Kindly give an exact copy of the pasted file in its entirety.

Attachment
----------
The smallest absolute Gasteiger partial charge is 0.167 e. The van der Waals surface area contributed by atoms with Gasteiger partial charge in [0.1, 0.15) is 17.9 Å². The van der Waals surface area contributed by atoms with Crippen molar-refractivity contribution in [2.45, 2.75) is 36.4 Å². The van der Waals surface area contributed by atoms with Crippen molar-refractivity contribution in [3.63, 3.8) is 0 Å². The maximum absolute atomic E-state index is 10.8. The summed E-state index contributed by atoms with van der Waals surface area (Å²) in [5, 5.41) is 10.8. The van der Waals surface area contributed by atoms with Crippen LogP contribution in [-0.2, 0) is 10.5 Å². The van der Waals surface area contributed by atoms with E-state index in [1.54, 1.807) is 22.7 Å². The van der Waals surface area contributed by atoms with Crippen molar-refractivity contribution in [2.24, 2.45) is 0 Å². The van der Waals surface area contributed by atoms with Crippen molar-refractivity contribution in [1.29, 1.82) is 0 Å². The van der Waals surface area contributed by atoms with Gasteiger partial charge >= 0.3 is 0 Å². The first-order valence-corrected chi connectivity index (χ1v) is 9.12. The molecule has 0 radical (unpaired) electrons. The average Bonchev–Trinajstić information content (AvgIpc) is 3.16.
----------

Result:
The smallest absolute Gasteiger partial charge is 0.167 e. The van der Waals surface area contributed by atoms with Gasteiger partial charge in [0.1, 0.15) is 17.9 Å². The van der Waals surface area contributed by atoms with Crippen molar-refractivity contribution in [2.45, 2.75) is 36.4 Å². The van der Waals surface area contributed by atoms with Crippen molar-refractivity contribution in [3.63, 3.8) is 0 Å². The maximum absolute atomic E-state index is 10.8. The summed E-state index contributed by atoms with van der Waals surface area (Å²) in [5, 5.41) is 10.8. The van der Waals surface area contributed by atoms with Crippen LogP contribution in [-0.2, 0) is 10.5 Å². The van der Waals surface area contributed by atoms with E-state index in [1.54, 1.807) is 22.7 Å². The van der Waals surface area contributed by atoms with Crippen molar-refractivity contribution in [2.24, 2.45) is 0 Å². The van der Waals surface area contributed by atoms with Crippen molar-refractivity contribution in [1.29, 1.82) is 0 Å². The van der Waals surface area contributed by atoms with Gasteiger partial charge >= 0.3 is 0 Å². The first-order valence-corrected chi connectivity index (χ1v) is 9.12. The molecule has 0 radical (unpaired) electrons. The average Bonchev–Trinajstić information content (AvgIpc) is 3.16.